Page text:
After celebrating the Fourth of July last week, I headed back East (in the USA) to participate in the age old tradition of going to the beach. This is slightly different than the booze fest depicted on the TV show, Jersey Shore. Where we go in Delaware, we enjoy a more understated, relaxing experience that involves building sand castles, playing in the waves, eating Maryland blue crabs, and going to the boardwalk. This is very similar to the Chinese tradition of heading East to the beach during long weekends or holidays, like National Day. There are many famous beaches, such as Dameisha, Xiaomeisha, and Xichong, and as always whether you are in the United States or China, a trip to the beach wouldn’t be complete without a traffic jam or two.
This week we are introducing the Seeeduino Ethernet, a variant of the Arduino Ethernet without PoE that includes a Micro SD card reader and indicator LEDs for internet connections. It allows you to connect your Arduino to the Internet, and it supports up to four TCP/UDP simultaneous network connections. We’ve also improved upon the standard design and lowered the height of the RJ45 jack so most Arduino shields can be mounted seamlessly. Plus we’ve added two Grove interfaces on board for easy integration of Grove modules. If you’re planning to download any programs, there isn’t a USB interface on board, so be sure to pick up UartSBee board too.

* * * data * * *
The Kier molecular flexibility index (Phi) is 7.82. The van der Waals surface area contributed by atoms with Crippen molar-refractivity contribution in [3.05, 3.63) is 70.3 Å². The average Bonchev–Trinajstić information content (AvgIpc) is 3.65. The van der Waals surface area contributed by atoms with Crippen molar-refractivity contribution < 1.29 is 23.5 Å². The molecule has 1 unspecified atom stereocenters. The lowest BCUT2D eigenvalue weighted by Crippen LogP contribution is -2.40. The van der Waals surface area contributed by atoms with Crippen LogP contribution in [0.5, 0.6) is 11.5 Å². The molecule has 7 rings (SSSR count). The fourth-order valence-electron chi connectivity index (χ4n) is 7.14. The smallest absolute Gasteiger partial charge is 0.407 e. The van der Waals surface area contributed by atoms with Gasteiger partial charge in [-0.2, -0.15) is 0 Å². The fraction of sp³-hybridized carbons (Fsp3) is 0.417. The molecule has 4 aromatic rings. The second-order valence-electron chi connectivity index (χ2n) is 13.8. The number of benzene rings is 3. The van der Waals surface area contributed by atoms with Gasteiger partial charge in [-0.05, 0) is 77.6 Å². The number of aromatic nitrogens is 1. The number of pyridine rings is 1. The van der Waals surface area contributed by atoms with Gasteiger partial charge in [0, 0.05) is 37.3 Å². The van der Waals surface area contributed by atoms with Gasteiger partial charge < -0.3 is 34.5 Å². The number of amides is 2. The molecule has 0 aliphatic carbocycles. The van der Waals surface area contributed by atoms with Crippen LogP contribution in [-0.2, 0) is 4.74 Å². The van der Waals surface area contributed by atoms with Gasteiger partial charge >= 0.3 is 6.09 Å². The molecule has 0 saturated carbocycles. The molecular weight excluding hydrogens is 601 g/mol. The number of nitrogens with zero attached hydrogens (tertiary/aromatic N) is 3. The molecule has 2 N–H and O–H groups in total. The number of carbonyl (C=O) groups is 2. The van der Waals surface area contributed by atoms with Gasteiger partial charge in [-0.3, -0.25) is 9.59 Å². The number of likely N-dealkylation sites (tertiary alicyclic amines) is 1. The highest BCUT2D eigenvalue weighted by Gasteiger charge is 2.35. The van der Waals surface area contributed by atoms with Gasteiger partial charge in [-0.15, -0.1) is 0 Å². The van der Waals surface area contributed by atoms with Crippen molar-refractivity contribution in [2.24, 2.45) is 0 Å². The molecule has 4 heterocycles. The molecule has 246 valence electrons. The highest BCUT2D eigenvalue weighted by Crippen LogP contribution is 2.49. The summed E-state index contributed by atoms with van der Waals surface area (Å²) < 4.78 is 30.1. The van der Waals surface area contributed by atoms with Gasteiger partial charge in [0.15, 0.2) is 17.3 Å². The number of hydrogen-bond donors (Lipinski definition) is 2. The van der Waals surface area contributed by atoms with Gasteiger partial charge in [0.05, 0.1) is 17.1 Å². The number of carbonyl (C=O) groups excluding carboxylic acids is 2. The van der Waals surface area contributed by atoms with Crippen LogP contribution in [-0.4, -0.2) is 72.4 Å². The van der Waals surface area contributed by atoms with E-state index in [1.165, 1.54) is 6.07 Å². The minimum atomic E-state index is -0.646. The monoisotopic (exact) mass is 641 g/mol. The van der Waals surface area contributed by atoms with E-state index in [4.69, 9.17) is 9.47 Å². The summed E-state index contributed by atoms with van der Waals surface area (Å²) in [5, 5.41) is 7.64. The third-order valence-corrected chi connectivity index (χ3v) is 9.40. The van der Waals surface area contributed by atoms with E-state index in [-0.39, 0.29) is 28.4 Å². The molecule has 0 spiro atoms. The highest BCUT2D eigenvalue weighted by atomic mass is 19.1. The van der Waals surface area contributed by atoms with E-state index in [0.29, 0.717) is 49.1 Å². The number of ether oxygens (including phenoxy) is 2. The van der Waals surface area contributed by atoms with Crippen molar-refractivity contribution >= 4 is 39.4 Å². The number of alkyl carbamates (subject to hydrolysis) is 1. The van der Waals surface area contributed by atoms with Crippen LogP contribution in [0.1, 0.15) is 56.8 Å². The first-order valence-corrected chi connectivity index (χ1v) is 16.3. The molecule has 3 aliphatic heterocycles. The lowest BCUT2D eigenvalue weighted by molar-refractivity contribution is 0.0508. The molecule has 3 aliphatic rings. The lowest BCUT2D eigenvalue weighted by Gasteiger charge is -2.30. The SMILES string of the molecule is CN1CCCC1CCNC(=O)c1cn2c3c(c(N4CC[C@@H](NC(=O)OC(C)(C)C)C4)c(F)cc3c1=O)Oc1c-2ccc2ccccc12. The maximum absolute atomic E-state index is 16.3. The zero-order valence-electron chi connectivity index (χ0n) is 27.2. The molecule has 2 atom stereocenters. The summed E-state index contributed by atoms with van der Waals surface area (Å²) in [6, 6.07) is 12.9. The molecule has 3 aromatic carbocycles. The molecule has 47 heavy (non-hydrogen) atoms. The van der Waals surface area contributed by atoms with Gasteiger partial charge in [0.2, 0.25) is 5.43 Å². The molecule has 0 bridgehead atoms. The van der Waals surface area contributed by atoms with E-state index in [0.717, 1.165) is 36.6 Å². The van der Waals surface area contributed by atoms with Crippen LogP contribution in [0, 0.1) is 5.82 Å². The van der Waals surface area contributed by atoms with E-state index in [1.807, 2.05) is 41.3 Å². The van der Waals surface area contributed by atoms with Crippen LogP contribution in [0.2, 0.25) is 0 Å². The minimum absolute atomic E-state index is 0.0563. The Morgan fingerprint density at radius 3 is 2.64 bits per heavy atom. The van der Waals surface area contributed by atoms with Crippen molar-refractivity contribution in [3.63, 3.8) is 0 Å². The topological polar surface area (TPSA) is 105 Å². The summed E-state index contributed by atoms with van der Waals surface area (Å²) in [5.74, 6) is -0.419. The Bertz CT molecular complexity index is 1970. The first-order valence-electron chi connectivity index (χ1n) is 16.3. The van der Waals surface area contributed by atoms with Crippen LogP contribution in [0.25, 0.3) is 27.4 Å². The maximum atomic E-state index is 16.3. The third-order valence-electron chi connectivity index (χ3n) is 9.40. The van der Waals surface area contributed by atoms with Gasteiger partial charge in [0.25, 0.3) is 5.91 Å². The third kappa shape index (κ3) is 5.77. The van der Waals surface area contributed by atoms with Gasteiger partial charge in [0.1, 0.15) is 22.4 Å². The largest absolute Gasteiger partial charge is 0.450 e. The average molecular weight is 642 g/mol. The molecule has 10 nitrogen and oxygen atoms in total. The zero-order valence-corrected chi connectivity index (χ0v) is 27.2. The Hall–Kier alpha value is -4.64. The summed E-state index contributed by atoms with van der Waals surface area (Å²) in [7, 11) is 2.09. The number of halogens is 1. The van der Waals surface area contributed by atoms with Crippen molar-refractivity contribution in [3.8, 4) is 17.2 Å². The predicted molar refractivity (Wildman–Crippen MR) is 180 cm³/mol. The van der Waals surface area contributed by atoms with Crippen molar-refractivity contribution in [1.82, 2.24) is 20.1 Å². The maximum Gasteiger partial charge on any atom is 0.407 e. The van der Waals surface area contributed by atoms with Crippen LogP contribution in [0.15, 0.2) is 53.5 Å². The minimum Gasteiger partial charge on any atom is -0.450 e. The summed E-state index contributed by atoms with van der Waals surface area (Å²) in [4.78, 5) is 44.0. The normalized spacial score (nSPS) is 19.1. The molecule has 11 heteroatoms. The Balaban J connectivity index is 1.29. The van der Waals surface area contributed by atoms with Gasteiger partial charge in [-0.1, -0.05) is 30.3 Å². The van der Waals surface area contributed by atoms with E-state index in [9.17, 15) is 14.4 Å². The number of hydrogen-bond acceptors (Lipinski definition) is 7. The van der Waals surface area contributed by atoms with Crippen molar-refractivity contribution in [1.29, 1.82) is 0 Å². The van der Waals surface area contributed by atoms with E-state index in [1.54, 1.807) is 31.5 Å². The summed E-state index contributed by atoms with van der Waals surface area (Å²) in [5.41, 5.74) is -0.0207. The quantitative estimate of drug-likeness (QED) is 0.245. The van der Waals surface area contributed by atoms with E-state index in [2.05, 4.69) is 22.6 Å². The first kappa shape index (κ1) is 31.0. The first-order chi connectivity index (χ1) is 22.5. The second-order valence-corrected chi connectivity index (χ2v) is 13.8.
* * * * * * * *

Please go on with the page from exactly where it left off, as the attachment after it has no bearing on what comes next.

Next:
Next up is the Video Overlay Shield, an Arduino compatible shield board, that overlays text, graphics, and/or CCTV camera signals to analog displays in NTSC or PAL formats. This is made possible by the MAX7456, a prevalent on-screen display chip. Simply connect your Arduino to the shield, plug the video source into the VIDEO INPUT jack, write your code for the desired overlay, and see the overlay via the display device plugged into the VIDEO OUTPUT jack. If you run into any issues, you’re in luck as the shield also includes test points for video loss, video horizontal and/or vertical sync, and clock output.
For all of you robot fans, we’ve saved the best for last, the Grove – Infrared Reflective Sensor. This is a very common element in many robots that helps them differentiate between contrasting colors. It is frequently used when programming a robot to follow dark lines on a light surface, like the Beauto Racer. The sensor uses the high resolution RPR220, a reflective photosensor module, to detect lines as small as 1mm, and it is effective at a distance of 4 – 15 mm. For more robot kits, motors, servos, drivers and other components, check out our section on robotics.
That’s all for now. Until next time, keep on making.
(written by Erin Linke)